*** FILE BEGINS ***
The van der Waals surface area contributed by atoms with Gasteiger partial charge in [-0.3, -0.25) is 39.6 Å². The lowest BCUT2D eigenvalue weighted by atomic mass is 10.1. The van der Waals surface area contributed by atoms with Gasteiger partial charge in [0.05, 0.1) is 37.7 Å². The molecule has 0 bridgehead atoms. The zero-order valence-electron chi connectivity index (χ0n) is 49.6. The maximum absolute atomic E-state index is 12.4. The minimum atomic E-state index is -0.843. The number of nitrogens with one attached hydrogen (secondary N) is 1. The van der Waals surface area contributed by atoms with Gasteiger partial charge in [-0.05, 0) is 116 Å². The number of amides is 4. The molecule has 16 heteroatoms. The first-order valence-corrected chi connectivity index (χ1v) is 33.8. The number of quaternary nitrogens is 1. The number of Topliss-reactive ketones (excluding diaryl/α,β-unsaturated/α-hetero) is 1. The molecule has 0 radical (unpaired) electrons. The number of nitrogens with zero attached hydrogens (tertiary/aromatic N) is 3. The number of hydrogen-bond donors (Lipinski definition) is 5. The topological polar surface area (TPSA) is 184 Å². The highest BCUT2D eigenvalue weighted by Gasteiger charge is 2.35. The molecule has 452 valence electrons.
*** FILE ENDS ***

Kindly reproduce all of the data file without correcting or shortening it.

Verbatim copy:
The van der Waals surface area contributed by atoms with Gasteiger partial charge in [-0.3, -0.25) is 39.6 Å². The lowest BCUT2D eigenvalue weighted by atomic mass is 10.1. The van der Waals surface area contributed by atoms with Gasteiger partial charge in [0.05, 0.1) is 37.7 Å². The molecule has 0 bridgehead atoms. The zero-order valence-electron chi connectivity index (χ0n) is 49.6. The maximum absolute atomic E-state index is 12.4. The minimum atomic E-state index is -0.843. The number of nitrogens with one attached hydrogen (secondary N) is 1. The van der Waals surface area contributed by atoms with Gasteiger partial charge in [-0.05, 0) is 116 Å². The number of amides is 4. The molecule has 16 heteroatoms. The first-order valence-corrected chi connectivity index (χ1v) is 33.8. The number of quaternary nitrogens is 1. The number of Topliss-reactive ketones (excluding diaryl/α,β-unsaturated/α-hetero) is 1. The molecule has 0 radical (unpaired) electrons. The number of nitrogens with zero attached hydrogens (tertiary/aromatic N) is 3. The number of hydrogen-bond donors (Lipinski definition) is 5. The topological polar surface area (TPSA) is 184 Å². The highest BCUT2D eigenvalue weighted by Gasteiger charge is 2.35. The molecule has 452 valence electrons.